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Tempest Over Teapot
When the wheeling and dealing of some of President Harding’s closest friends was revealed, the mud spattered Cabinet members, the heads of oil companies, the chairman of the Republican party, and eventually the President himself
August 1965 | Volume 16, Issue 5
Little by little over the late nineteen twenties other scandals of the Harding regime became known. One of the worst of them centered around Charles R. Forbes, whom the President had made head of the Veterans’ Bureau. The price of each new veterans’ hospital planned under his regime was to be padded by $150,000, of which Forbes took $50,000 while the contractors split the rest. Sites were bought at four or five times their actual value, and Forbes demanded and got his cut. He also bought staggering quantities of supplies at inflated prices, with the understanding that he receive a kickback. Finally brought to trial, Forbes got two years in prison and was fined $10,000. Will Irwin, who made a careful study of the episode, said he had cost the United States not less than 200 million dollars.
Another notorious figure was Harding’s brother-inlaw, Heber Votaw, an ex-missionary from Burma, whom the President made Director of Federal Prisons. In his regime there was a huge increase in the bootlegging of narcotics to prisoners; Votaw’s office tried to hamper efforts to investigate and remedy the situation. When the director of the Atlanta Penitentiary complained, he was fired. With the death of Harding, his protector, Votaw’s days in office were numbered. There was insufficient evidence against him to impress a jury, and he was presently allowed to slip back into obscurity.
Of all the Ohio Gang, Harry Daugherty was the most brazen. With scandals exploding all around his head, he refused after the death of Harding to resign his post. Coolidge, characteristically, sent somebody else—Chief Justice William Howard Taft—to suggest this; the idea was coldly rebuffed. Finally, the odor of scandal became too strong, and Daugherty was forced out. When he came to trial at last, he refused to take the stand and invoked the Fifth Amendment.
It developed that a year earlier, Harry had gone to Washington Court House and had burned many records, some of them going back as far as 1916. The theory he circulated was that he did this to protect the good name of the dead President, since the records would tell both of financial irregularities by Harding and of his clandestine love life. Senate investigators were able, however, to discover that $75,000, its source unexplained, had been deposited to Daugherty’s account at a time when he swore on his income-tax return that he had no property. Also on deposit in the bank was $63,000 for Jess Smith, $50,000 for Mal Daugherty, and smaller sums for other members of the Ohio Gang. This bank had been for them what the cave was for Ali Baba’s forty thieves.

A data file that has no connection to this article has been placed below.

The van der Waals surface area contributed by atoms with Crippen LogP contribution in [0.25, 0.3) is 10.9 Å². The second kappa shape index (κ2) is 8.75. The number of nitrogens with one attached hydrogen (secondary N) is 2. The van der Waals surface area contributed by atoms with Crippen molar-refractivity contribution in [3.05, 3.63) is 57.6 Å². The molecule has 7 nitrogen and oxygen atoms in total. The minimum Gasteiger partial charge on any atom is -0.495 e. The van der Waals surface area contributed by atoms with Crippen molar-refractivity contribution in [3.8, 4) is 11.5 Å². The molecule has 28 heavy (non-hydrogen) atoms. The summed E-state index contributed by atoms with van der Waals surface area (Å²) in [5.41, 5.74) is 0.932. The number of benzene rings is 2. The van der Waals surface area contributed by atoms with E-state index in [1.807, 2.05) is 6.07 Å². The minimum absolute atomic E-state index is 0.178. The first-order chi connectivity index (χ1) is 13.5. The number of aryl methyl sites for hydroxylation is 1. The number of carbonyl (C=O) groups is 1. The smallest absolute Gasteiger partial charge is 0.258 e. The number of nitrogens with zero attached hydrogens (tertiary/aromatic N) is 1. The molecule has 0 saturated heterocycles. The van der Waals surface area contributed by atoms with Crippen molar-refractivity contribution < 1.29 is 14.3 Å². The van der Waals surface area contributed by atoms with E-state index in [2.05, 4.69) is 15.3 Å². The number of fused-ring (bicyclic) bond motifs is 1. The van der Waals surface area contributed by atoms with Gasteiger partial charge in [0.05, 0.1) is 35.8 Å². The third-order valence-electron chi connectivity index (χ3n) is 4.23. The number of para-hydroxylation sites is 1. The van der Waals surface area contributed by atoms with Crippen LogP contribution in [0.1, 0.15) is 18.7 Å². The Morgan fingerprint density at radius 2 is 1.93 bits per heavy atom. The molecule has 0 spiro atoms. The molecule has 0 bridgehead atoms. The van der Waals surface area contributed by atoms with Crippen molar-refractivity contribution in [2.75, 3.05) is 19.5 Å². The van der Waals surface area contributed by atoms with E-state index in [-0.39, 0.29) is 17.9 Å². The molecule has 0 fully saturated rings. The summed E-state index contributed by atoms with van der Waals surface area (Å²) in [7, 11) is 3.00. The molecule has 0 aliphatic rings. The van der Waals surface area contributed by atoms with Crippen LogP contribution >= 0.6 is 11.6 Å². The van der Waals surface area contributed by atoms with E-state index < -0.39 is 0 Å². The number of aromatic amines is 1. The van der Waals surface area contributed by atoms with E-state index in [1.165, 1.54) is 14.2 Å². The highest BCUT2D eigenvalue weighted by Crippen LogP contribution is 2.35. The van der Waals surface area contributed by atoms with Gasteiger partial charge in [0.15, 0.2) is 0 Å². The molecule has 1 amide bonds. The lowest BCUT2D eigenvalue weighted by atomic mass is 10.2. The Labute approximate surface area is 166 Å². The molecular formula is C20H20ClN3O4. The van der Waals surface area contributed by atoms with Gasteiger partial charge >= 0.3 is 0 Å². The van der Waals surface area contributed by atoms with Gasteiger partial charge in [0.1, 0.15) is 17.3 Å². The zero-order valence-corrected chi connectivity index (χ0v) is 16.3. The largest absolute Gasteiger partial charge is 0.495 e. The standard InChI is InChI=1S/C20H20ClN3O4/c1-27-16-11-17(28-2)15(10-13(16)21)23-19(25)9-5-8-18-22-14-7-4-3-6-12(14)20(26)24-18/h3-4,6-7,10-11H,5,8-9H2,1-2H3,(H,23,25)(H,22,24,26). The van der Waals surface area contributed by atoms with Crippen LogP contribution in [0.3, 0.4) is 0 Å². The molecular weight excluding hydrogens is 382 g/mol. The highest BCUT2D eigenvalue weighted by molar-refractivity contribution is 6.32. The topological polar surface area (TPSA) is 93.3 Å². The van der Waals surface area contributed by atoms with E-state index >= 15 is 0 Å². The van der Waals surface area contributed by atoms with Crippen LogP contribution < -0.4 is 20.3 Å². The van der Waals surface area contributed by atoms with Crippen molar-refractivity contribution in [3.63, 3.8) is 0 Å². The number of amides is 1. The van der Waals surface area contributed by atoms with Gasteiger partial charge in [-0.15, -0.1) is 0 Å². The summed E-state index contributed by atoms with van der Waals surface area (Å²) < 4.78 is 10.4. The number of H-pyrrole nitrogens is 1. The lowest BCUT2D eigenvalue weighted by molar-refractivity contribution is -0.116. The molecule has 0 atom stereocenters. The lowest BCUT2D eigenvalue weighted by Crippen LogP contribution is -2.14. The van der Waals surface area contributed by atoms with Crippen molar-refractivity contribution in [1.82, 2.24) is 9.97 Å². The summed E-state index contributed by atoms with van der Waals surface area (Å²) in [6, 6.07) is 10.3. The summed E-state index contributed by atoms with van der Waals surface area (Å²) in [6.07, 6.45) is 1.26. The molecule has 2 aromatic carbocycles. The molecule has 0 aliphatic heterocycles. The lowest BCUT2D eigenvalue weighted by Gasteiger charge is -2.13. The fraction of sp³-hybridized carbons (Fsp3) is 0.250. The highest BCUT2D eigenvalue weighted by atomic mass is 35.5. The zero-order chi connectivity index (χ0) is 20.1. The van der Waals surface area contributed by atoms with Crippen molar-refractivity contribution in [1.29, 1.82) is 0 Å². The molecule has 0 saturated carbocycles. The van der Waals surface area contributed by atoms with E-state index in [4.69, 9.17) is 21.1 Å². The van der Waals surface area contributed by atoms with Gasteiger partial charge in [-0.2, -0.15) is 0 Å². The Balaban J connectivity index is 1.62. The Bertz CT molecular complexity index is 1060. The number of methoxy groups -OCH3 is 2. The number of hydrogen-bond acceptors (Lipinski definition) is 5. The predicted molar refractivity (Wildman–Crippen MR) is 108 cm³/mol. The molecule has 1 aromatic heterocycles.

When the Senate committee tried to subpoena brother Mal, he fought all the way to the United States Supreme Court to avoid testifying. When he was cited for contempt of the Senate, an obliging judge, sitting in Ohio, set him free. His bank later failed with a loss of 2.6 million dollars, ruining a large proportion of the people around Washington Court House. (This was of course before the days of the Federal Bank Deposit Insurance Corporation.)
Harry Daugherty had been indicted with Thomas W. Miller, Alien Property Custodian, for having accepted bribes to turn back to a dummy Swiss corporation a large part of the assets of the American Metals Company, a German-owned firm in the United States, and I covered the trial for The New Republic . Daugherty looked, as always, shifty, squirming, and oily. Miller was thin-faced and sober, with, as I remember, a pincenez like that of Woodrow Wilson; he sat bemused, as though wondering what in the world he was doing in the prisoner’s dock. Well he might: He was a Yale graduate, from a good Philadelphia family, with an impeccable record until he went to Washington and came under the evil spell of the Ohio Gang.
The dummy Swiss corporation had paid $441,000 in bribes, of which Miller got $49,000 and Daugherty at least $40,000; where the rest went was never made clear. Miller was sentenced to prison, served some time, and was pardoned. More than fifty million dollars in German assets illegally released by his office was eventually returned to the U.S. government. In Harry Daugherty’s case, two successive juries disagreed, and he was able to boast that he had never been convicted. In 1924, after being forced to resign from the Cabinet, he retired to a pleasant life in Ohio and Florida. He died, unrepentant, in 1944.
Two members of the Ohio Gang had committed suicide even before Harding’s death. Charles F. Cramer, legal adviser to the Veterans’ Bureau, wrote a letter to the President and then shot himself. (Harding refused even to look at the letter, and it later disappeared without any revelation of its contents.) Jesse Smith, Daugherty’s shadow, was found dead one day in 1923 with a revolver beside him. Though cynics argued that he had been murdered, there is no doubt that he had been deeply depressed because both Harding and Daugherty had cooled toward him, had in fact exiled him back to Ohio.
Could we have a repetition of the Harding or Grant scandals today? It seems to me unlikely. The Grant and Harding administrations had several elements in common, and I feel that all of them, in combination, are essential for wholesale corruption. First, you must have a period of moral relaxation such as is common after a big war. Second, you must have a President in the White House who is complacent, ill-informed, and a poor judge of the integrity of his close friends. Third, and perhaps most important, the country must be unaware, before electing him, of these aspects of a nominee’s character.